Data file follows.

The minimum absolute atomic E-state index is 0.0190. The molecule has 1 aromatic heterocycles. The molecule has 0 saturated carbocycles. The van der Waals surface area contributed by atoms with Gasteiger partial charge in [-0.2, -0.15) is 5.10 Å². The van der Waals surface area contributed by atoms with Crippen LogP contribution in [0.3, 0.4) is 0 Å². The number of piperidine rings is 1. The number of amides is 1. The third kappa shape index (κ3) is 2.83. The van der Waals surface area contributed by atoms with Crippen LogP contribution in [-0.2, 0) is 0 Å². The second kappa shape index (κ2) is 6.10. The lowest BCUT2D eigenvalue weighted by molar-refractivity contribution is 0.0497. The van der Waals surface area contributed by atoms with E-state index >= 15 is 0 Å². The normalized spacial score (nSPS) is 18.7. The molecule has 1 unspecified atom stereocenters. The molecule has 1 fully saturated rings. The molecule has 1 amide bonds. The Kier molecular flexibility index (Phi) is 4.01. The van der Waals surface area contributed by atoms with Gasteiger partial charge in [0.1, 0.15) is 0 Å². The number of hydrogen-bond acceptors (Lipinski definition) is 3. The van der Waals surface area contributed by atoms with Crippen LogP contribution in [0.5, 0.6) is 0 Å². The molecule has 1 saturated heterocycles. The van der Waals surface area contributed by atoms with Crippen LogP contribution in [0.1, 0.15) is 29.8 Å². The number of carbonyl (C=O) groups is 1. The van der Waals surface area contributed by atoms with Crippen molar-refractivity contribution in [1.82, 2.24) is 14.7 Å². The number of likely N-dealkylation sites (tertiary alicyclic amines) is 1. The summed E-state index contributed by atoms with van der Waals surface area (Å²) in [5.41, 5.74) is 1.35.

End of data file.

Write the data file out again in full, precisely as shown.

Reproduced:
The minimum absolute atomic E-state index is 0.0190. The molecule has 1 aromatic heterocycles. The molecule has 0 saturated carbocycles. The van der Waals surface area contributed by atoms with Gasteiger partial charge in [-0.2, -0.15) is 5.10 Å². The van der Waals surface area contributed by atoms with Crippen LogP contribution in [0.3, 0.4) is 0 Å². The number of piperidine rings is 1. The number of amides is 1. The third kappa shape index (κ3) is 2.83. The van der Waals surface area contributed by atoms with Crippen LogP contribution in [-0.2, 0) is 0 Å². The second kappa shape index (κ2) is 6.10. The lowest BCUT2D eigenvalue weighted by molar-refractivity contribution is 0.0497. The van der Waals surface area contributed by atoms with E-state index >= 15 is 0 Å². The normalized spacial score (nSPS) is 18.7. The molecule has 1 unspecified atom stereocenters. The molecule has 1 fully saturated rings. The molecule has 1 amide bonds. The Kier molecular flexibility index (Phi) is 4.01. The van der Waals surface area contributed by atoms with Gasteiger partial charge in [0.1, 0.15) is 0 Å². The number of hydrogen-bond acceptors (Lipinski definition) is 3. The van der Waals surface area contributed by atoms with Crippen LogP contribution in [0.5, 0.6) is 0 Å². The molecule has 1 saturated heterocycles. The van der Waals surface area contributed by atoms with Crippen LogP contribution in [0.1, 0.15) is 29.8 Å². The number of carbonyl (C=O) groups is 1. The van der Waals surface area contributed by atoms with Crippen molar-refractivity contribution in [1.82, 2.24) is 14.7 Å². The number of likely N-dealkylation sites (tertiary alicyclic amines) is 1. The summed E-state index contributed by atoms with van der Waals surface area (Å²) in [5.41, 5.74) is 1.35.